42. 42. • From post-germinal centre activated B cells. • Female predilection ; late adults / in 30‘s • MC : nodular sclerosis type • Cytology : heterogenous population of lymphoid cells with “ Reed- Sternberg” like cells associated with lymphocytes plasma cells, eosinophils and histeocytes in background. • IHC : CD-30 and CD-15 positive • DD : primary large B cell lymphoma , anaplastic large cell lymphoma Hodgkin’s lymphoma
  43. 43. • Commonest neurogenic tumor in mediastinum. • Common in posterior mediastinum : develop from peripheral nerve, sympathetic and parasympathetic ganglion , neural tube embryonic remnants. • Neurofibroma : small loosely cohesive groups of spindle cells in disorderly arrangement , non specific. • Focal pleomorphism of nucleus can be seen. • Features of Neurilemmnoma are rather specific : • Spindle cells associated with fibrillary matrix • Mitotically inactive oval nuclei, sometimes “ fish –hook “ nuclei, with fine chromatin; occ pseudo-nuclear inclusions. • Rarely Verocay body formation seen Neurilemmnoma ( schwannoma ) & neurofibroma
  44. 44. • Tumor of infancy 1-10 yrs • Occur in posterior mediastinum • Cytology : loose aggregates of small round cells with various amount of fibrillary matrix, in loosly cohesive clusters or in isolation. • Bland looking with indiscriminant small nucleoli, some nuclear moulding + • Vague rosette formation may be seen ( HW ) Neuroblastoma
  45. 45. • Ganglioneuroma • Granular cell tumor • MPNST • Ganglioneuroblastoma • Paraganglioma • Pigmented neuroectodermal tumor of infancy Other Neuronal tumors
  46. 46. • Majority of mediastinal neoplasms. • MC from lung and are small cell type followed by breast, thyroid and prostate. Metastatic tumors SCC AdenocarcinomaSmall cell carcinoma
  47. 47. • Morphologic heterogeneity with in lesion. • Stromal sclerosis resulting in low cellularity. • Poor preservation due to extensive necrosis ; seminoma. • Sampling error due to cystic change: thymoma, thymic carcinoma, seminoma, mature teratoma – yield cyst fluid only. • Abundant lymphocytes obscuring diagnostic cells : cortical thymoma – reactive LN and other lymphoma, IHC is necessary for demonstrating clonal population. • Thymic carcinoma ( < 30yr ) is indistinguishable from metastatic carcinoma ( older ) on cyto-morphology. Diagnostic pitfalls
  48. 48. • Mediatinal germ cell tumors; non seminomatous can be mistaken for poorly differentiated non small cell carcinoma of lung – clinical and serological correlation required for diagnosis. • Stromal sclerosis is seen in some of lymphoid malignancy : primary mediastinal large B cell lymphoma and nodular sclerosis type of HL . • If mediastinal FNAC contain monotonus population of small round cells the list of DD: T- lymphoblastic lymphoma, low grade NHL, neuroblastoma, Ewing’s sarcoma/primitive neuroectodermal tumors, rhbdomyosarcoma, small cell carcinoma.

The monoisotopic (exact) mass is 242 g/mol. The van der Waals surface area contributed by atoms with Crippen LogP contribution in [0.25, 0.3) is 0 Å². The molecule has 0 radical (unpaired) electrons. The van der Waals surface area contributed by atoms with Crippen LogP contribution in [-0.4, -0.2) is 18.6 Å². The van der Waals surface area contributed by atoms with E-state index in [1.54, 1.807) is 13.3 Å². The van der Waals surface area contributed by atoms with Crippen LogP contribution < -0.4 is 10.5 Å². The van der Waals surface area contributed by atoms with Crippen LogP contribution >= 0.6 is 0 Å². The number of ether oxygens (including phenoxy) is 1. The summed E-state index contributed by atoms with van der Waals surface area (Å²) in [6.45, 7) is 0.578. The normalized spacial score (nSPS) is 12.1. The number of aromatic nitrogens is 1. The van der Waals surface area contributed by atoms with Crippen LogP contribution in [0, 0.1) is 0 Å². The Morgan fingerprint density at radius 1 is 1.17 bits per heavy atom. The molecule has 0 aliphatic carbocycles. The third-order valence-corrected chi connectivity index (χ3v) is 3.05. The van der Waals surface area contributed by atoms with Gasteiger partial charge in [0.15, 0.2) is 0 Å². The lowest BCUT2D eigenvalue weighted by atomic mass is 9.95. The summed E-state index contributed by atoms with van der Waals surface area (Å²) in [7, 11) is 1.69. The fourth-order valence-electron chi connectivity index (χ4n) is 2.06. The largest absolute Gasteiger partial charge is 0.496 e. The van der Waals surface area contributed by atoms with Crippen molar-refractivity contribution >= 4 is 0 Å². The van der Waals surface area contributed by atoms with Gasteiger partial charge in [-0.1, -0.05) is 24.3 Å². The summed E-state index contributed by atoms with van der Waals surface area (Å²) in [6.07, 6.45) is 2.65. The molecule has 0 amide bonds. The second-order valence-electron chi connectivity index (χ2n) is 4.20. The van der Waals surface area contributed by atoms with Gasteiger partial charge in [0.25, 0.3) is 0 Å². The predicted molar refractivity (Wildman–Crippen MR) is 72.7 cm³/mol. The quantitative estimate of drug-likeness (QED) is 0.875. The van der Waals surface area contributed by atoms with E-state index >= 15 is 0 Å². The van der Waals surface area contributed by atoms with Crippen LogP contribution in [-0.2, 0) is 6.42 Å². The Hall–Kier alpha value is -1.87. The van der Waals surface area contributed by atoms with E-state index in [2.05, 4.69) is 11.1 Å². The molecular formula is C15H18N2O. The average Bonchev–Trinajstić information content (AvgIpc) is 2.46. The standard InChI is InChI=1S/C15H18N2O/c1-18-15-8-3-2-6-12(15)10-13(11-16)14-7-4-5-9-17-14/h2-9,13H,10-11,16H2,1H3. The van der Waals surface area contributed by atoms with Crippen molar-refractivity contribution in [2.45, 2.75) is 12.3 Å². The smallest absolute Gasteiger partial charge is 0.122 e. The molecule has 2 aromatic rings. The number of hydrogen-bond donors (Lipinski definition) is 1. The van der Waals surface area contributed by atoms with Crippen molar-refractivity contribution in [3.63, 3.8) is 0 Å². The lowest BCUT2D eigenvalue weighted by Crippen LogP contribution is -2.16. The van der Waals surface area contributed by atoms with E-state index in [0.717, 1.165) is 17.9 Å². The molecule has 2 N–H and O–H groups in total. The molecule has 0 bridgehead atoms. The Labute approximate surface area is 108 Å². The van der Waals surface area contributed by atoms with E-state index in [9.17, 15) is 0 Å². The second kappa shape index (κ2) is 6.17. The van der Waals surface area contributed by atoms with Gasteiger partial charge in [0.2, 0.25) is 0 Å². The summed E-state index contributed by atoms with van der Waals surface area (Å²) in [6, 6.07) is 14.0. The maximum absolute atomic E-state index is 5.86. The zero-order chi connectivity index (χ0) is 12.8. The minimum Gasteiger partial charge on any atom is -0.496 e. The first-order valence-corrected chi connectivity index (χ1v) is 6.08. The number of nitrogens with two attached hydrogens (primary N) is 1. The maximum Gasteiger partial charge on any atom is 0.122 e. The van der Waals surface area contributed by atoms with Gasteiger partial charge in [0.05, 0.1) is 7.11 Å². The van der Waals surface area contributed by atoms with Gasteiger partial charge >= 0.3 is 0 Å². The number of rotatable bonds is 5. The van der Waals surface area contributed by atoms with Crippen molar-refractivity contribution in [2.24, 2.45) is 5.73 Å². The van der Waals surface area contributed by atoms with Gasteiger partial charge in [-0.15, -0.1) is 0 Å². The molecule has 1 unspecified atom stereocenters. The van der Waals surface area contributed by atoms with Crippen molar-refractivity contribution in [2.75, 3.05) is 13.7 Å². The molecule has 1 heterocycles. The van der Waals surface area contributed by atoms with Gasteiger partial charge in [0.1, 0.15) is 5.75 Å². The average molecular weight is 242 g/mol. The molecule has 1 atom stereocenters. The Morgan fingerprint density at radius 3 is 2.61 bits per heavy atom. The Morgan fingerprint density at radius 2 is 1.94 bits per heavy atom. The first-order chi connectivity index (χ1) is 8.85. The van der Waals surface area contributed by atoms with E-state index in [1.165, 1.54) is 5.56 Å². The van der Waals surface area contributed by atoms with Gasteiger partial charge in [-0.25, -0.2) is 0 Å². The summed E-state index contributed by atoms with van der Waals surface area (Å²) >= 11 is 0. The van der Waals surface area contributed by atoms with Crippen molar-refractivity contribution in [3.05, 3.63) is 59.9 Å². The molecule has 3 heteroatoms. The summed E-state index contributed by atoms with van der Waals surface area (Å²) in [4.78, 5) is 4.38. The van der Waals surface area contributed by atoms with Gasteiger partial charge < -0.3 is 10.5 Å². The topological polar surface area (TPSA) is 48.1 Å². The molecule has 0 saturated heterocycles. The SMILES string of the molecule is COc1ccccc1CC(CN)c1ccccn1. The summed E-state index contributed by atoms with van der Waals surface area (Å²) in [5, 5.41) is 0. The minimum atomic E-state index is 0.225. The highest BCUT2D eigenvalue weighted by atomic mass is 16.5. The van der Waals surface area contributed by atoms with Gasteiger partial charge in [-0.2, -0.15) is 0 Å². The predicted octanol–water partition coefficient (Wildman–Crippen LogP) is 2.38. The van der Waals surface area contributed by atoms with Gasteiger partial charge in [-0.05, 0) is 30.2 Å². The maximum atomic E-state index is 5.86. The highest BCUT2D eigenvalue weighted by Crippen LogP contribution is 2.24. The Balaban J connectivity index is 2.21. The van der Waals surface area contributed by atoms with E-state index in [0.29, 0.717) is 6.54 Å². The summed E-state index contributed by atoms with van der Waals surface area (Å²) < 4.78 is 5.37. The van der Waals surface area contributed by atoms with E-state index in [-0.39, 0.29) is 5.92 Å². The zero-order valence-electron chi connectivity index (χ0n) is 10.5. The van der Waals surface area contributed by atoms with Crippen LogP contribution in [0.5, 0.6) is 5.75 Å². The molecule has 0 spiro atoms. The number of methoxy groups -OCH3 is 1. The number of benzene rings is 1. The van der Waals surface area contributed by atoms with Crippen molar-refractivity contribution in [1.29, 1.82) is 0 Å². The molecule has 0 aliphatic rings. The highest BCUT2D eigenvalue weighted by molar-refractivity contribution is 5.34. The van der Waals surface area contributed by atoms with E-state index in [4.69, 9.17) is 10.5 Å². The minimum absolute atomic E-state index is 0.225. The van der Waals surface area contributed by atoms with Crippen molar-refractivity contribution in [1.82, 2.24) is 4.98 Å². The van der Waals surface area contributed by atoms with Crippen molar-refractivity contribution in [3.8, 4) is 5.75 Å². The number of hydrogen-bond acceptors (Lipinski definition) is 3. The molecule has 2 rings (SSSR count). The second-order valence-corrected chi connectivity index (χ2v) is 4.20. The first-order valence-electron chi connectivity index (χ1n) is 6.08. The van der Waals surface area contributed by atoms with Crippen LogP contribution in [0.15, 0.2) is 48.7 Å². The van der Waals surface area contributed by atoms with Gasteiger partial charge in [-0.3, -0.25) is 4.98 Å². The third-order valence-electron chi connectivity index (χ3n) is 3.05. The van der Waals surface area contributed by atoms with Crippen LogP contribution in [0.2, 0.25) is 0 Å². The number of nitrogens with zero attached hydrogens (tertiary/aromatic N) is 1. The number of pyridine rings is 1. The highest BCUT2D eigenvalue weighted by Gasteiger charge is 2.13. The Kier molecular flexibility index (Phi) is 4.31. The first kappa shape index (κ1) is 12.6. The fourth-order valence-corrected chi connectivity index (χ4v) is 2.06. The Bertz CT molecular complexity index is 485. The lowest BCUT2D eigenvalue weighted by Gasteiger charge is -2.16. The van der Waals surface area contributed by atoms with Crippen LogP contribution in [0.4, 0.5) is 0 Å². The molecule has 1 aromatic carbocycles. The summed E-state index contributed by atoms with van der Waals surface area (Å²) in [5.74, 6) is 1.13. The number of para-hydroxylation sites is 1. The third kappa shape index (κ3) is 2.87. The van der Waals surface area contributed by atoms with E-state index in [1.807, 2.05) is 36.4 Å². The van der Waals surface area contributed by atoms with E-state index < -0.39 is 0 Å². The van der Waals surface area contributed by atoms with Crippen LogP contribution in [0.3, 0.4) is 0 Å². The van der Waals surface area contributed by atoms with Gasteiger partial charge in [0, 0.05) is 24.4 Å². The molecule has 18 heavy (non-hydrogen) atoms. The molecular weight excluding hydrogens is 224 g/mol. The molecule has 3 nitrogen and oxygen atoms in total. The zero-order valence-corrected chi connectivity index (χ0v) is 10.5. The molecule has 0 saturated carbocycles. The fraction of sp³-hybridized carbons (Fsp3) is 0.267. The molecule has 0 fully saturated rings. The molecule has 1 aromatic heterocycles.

49. 49. Diagnosis requires combination of clinical, radiological, biochemical, and cytomorphological information. • Age : In children : commonest thymic tumor is NHL. Thymoma is extremely rare in childhood. Adults : mets and benign mediastinal cyst of celomic origin or GI origin. In adults : thymoma represents commonest primary thymic tumor, followed by mediastinal lymphoma. Approach to mediadiastinal tumors Step 1 : clinical history
  50. 50. • located in which part of mediastinum • Extremely useful in diagnosis of tumors • Depending on predominant cell morphology diagnosis can be approached. Step 2 : radiological localisation Step 3 : cytomorphology
  51. 51. History and relevant information for diagnosis
  52. 52. Small cell rich lesion Monotonous small lymphoid cells Precursor T lymphoblastic lymphoma , extra nodal marginal B zone lymph Polymorphous lymphoid cells Reactive lymphnode / Hodgkin’s Admixed non lymphoid large tumor cells Thymoma with predominance of cortical component Non lymphoid small tumor cells Neuroblastoma, Ewing’s, PNET, rhabdo, small cell Ca
  53. 53. Large cell rich lesions Cohesive large tumor cells Thymic carcinoma, non seminomatous germ cell tumors Loosely cohesive large cells Thymic neurendocrine tumor, seminoma, some metastatic carcinoma Widely dispersed large tumor cells Diffuse large B cell lymphoma, anaplastic large cell lymphoma
  54. 54. Spindle cell rich lesions Reactive fibroblast &/ histiocytes Granulomatous lymphadenitis , chronic sclerosing mediastinitis, nodular sclerosis HL, deep fibromatosis Bland looking spindle cells Thymoma ( medullary), spindle cell thymic carcinoid, neurofibroma, neurilemmnoma. Malignant spindle cells Metastatic MM, diffuse large B cell lymphoma with sclerosis, sarcomas, spindle cell SCC.
  55. 55. Ancillary techniques for mediastinal tumors
  56. 56. • Establish primary pathologic diagnosis, or separating surgical from non-surgical cases. • Staging of primary lung cancer. • Detecting residual disease or recurrent tumor after therapy. • Rapid diagnosis of mediastinal neoplasm. • When definitive diagnosis not possible : guide clinician in planning subsequent management approach. conclusion
  57. 57. • WHO pathology and genetics – tumors of lung, pleura, thymus and heart. 2004. • Comprehensive cytopathology . M.Bibbo, 3rd ed. • Surgical pathology. Rosai and Ackerman’s. 10th ed. • Pranab dey. Diagnostic dilema: diagnostic algorthem in fine needle aspiration cytology of mediastinal tumors. Indian journal of pathology and microbiology. 2010. 53. 395-402. References :